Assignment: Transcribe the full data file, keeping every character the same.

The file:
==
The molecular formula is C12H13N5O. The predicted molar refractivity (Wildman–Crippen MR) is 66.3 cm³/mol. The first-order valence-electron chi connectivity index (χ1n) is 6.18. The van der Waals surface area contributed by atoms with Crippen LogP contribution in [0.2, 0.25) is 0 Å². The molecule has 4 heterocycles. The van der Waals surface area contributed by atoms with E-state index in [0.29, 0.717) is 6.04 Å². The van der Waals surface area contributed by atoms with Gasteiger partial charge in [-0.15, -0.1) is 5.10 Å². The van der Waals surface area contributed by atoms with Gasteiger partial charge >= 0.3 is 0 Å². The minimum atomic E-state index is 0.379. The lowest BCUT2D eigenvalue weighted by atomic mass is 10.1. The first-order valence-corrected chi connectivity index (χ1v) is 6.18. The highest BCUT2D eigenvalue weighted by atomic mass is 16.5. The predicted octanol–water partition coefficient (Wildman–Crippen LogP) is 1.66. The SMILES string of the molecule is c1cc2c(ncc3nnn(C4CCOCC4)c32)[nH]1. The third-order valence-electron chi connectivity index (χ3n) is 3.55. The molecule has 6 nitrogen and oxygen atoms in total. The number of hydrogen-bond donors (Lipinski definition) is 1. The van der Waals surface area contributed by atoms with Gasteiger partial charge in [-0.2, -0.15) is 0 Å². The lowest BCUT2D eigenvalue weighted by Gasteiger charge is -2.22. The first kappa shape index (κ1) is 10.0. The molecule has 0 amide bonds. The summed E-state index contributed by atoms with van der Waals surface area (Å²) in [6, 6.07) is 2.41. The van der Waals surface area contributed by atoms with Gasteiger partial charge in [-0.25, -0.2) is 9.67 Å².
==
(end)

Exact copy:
The molecular formula is C12H13N5O. The predicted molar refractivity (Wildman–Crippen MR) is 66.3 cm³/mol. The first-order valence-electron chi connectivity index (χ1n) is 6.18. The van der Waals surface area contributed by atoms with Crippen LogP contribution in [0.2, 0.25) is 0 Å². The molecule has 4 heterocycles. The van der Waals surface area contributed by atoms with E-state index in [0.29, 0.717) is 6.04 Å². The van der Waals surface area contributed by atoms with Gasteiger partial charge in [-0.15, -0.1) is 5.10 Å². The van der Waals surface area contributed by atoms with Gasteiger partial charge >= 0.3 is 0 Å². The minimum atomic E-state index is 0.379. The lowest BCUT2D eigenvalue weighted by atomic mass is 10.1. The first-order valence-corrected chi connectivity index (χ1v) is 6.18. The highest BCUT2D eigenvalue weighted by atomic mass is 16.5. The predicted octanol–water partition coefficient (Wildman–Crippen LogP) is 1.66. The SMILES string of the molecule is c1cc2c(ncc3nnn(C4CCOCC4)c32)[nH]1. The third-order valence-electron chi connectivity index (χ3n) is 3.55. The molecule has 6 nitrogen and oxygen atoms in total. The number of hydrogen-bond donors (Lipinski definition) is 1. The van der Waals surface area contributed by atoms with Gasteiger partial charge in [-0.2, -0.15) is 0 Å². The lowest BCUT2D eigenvalue weighted by Gasteiger charge is -2.22. The first kappa shape index (κ1) is 10.0. The molecule has 0 amide bonds. The summed E-state index contributed by atoms with van der Waals surface area (Å²) in [6, 6.07) is 2.41. The van der Waals surface area contributed by atoms with Gasteiger partial charge in [-0.25, -0.2) is 9.67 Å².